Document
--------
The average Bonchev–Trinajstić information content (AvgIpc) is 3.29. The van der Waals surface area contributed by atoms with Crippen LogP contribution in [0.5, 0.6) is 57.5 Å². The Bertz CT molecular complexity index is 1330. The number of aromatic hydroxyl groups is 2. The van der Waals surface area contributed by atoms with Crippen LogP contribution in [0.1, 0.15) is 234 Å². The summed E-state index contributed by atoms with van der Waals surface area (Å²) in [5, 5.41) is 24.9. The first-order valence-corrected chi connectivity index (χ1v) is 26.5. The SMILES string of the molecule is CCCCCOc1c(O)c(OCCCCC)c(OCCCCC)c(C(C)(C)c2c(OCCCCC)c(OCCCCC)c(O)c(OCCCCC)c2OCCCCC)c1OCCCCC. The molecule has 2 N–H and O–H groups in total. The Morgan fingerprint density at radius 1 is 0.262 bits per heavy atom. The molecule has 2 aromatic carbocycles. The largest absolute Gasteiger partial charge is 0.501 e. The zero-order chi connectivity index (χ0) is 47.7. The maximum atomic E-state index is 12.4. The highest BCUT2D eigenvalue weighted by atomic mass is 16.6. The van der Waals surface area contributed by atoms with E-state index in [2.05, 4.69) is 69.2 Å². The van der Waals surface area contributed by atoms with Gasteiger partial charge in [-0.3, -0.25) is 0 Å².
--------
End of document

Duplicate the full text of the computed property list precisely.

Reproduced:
The average Bonchev–Trinajstić information content (AvgIpc) is 3.29. The van der Waals surface area contributed by atoms with Crippen LogP contribution in [0.5, 0.6) is 57.5 Å². The Bertz CT molecular complexity index is 1330. The number of aromatic hydroxyl groups is 2. The van der Waals surface area contributed by atoms with Crippen LogP contribution in [0.1, 0.15) is 234 Å². The summed E-state index contributed by atoms with van der Waals surface area (Å²) in [5, 5.41) is 24.9. The first-order valence-corrected chi connectivity index (χ1v) is 26.5. The SMILES string of the molecule is CCCCCOc1c(O)c(OCCCCC)c(OCCCCC)c(C(C)(C)c2c(OCCCCC)c(OCCCCC)c(O)c(OCCCCC)c2OCCCCC)c1OCCCCC. The molecule has 2 N–H and O–H groups in total. The Morgan fingerprint density at radius 1 is 0.262 bits per heavy atom. The molecule has 2 aromatic carbocycles. The largest absolute Gasteiger partial charge is 0.501 e. The zero-order chi connectivity index (χ0) is 47.7. The maximum atomic E-state index is 12.4. The highest BCUT2D eigenvalue weighted by atomic mass is 16.6. The van der Waals surface area contributed by atoms with E-state index in [2.05, 4.69) is 69.2 Å². The van der Waals surface area contributed by atoms with Gasteiger partial charge in [-0.3, -0.25) is 0 Å².